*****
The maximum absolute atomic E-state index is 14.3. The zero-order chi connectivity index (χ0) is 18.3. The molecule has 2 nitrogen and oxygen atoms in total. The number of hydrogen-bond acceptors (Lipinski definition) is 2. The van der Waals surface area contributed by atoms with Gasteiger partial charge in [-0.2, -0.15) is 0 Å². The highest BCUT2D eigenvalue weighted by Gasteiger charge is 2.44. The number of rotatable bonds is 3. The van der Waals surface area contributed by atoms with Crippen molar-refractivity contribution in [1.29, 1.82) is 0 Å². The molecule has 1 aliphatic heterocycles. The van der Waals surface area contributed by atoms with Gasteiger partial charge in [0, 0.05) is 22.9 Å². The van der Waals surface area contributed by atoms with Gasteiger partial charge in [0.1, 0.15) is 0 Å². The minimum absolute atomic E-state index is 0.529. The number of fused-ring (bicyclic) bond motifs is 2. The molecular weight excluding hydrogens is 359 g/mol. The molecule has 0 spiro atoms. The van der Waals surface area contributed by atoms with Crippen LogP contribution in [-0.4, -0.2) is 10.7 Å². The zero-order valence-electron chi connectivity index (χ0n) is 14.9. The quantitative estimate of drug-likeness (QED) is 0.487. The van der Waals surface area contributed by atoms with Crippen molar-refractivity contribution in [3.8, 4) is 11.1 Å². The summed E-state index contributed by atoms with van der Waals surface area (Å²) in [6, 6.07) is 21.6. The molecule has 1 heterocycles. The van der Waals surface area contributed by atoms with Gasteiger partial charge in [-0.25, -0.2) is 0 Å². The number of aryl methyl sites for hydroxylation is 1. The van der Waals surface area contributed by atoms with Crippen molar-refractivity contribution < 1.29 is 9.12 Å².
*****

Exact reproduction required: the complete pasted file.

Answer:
The maximum absolute atomic E-state index is 14.3. The zero-order chi connectivity index (χ0) is 18.3. The molecule has 2 nitrogen and oxygen atoms in total. The number of hydrogen-bond acceptors (Lipinski definition) is 2. The van der Waals surface area contributed by atoms with Gasteiger partial charge in [-0.2, -0.15) is 0 Å². The highest BCUT2D eigenvalue weighted by Gasteiger charge is 2.44. The number of rotatable bonds is 3. The van der Waals surface area contributed by atoms with Crippen molar-refractivity contribution in [1.29, 1.82) is 0 Å². The molecule has 1 aliphatic heterocycles. The van der Waals surface area contributed by atoms with Gasteiger partial charge in [0, 0.05) is 22.9 Å². The van der Waals surface area contributed by atoms with Gasteiger partial charge in [0.1, 0.15) is 0 Å². The minimum absolute atomic E-state index is 0.529. The number of fused-ring (bicyclic) bond motifs is 2. The molecular weight excluding hydrogens is 359 g/mol. The molecule has 0 spiro atoms. The van der Waals surface area contributed by atoms with Crippen LogP contribution in [-0.4, -0.2) is 10.7 Å². The zero-order valence-electron chi connectivity index (χ0n) is 14.9. The quantitative estimate of drug-likeness (QED) is 0.487. The van der Waals surface area contributed by atoms with Crippen molar-refractivity contribution in [3.8, 4) is 11.1 Å². The summed E-state index contributed by atoms with van der Waals surface area (Å²) in [6, 6.07) is 21.6. The molecule has 1 heterocycles. The van der Waals surface area contributed by atoms with Gasteiger partial charge in [-0.25, -0.2) is 0 Å². The number of aryl methyl sites for hydroxylation is 1. The van der Waals surface area contributed by atoms with Crippen molar-refractivity contribution < 1.29 is 9.12 Å².